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About cold sores

Cold sores or fever blisters are also known by the medical term herpes labialis. These sores, which look like fluid-filled blisters, are caused by herpes simplex virus and are very contagious. Many people carry the virus in their body without being aware of it. The virus is usually first contracted in the childhood, which is when the first outbreak took place. After that, the virus remains inactive, embedded in the nerve fibers. Due to certain triggers, it may re-activate and cause new outbreaks.

A cold sore can last from four to fourteen days. In the beginning, there is a tingling sensation at the site where the blister will form. The blister fills with clear fluid, sometimes with pus and blood as well, and after some time those fluids ooze out. A cold sore is healed when the scab, formed after the fluid has oozed out, falls off.

Since they are caused by a virus, cold sores do not respond to antibiotics. Even antiviral medications are not always able to prevent or cure a cold sore. There are remedies that can help in speeding up the healing of the cold sore, such as sage, aloe vera, tea tree oil, zinc, lysine and many more.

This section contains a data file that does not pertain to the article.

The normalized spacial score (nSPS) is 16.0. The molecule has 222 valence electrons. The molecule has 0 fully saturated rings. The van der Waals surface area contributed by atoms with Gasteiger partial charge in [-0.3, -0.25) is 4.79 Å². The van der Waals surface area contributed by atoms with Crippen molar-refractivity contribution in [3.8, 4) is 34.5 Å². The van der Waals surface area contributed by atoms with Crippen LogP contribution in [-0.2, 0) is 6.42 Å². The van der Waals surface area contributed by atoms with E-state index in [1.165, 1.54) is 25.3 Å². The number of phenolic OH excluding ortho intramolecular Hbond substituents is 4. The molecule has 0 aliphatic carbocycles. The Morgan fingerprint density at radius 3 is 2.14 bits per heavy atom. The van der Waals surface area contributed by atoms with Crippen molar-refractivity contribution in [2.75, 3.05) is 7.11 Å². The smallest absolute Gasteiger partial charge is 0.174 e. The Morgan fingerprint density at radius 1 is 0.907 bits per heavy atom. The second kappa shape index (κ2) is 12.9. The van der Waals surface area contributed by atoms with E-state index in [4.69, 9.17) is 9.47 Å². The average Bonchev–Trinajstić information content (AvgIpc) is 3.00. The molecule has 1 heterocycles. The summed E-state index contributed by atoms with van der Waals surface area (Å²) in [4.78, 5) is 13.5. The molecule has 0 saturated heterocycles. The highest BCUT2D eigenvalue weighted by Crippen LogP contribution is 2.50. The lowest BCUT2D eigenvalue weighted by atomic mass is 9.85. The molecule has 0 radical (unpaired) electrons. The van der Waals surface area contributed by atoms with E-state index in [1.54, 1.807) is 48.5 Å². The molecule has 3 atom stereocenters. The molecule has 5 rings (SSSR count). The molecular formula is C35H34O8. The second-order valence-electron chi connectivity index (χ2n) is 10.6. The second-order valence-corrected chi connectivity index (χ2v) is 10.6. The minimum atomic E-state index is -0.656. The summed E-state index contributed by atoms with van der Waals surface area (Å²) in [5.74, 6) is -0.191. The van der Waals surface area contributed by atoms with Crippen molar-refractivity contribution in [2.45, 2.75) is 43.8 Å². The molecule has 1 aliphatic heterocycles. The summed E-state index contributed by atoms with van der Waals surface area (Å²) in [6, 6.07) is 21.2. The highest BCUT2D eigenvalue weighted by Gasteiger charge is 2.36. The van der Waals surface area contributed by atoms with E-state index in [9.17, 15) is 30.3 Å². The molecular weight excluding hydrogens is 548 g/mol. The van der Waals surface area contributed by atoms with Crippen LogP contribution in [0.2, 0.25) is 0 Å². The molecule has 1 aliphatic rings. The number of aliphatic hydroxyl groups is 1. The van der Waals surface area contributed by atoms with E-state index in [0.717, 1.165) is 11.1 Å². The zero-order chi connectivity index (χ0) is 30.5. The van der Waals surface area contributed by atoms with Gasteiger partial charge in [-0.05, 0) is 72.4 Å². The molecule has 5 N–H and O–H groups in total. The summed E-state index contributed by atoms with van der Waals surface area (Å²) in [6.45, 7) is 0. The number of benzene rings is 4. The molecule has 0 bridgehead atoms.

Myths and facts about cold sores

One of the common misconceptions about cold sores is that they are the same thing as canker sores, only on the inside of the mouth. This is not true, because canker sores rarely have a viral cause. In addition, cold sores can appear inside the mouth too and they look different from canker sores.

Another myth about cold sores is that they cannot appear on other parts of the body. It is very important to avoid touching the cold sore, especially in its oozing stage, because the virus can pass to other parts of the body and cause a new infection.

Many people mistakenly believe that cold sores only appear when a person has or is about to have common cold or flu. This is only true to some extent. Cold sores are not related to illnesses such as cold, but if they are triggered by a drop in the immune system, the same drop can increase the risk of actually becoming sick with flu or cold.

Another common myth is that cold sores are sexually transmitted. Genital herpes, which is a sexually transmitted disease, is similar but it is caused by a completely different type of herpes virus and the two are not the same. Also, many people believe that if they avoid kissing with a person who has a cold sore, they are safe from getting one themselves. The virus is mainly passed though saliva, and kissing is a common route of infection, but it can also be passed in different ways, for example through shard objects, utensils, cups and glasses.

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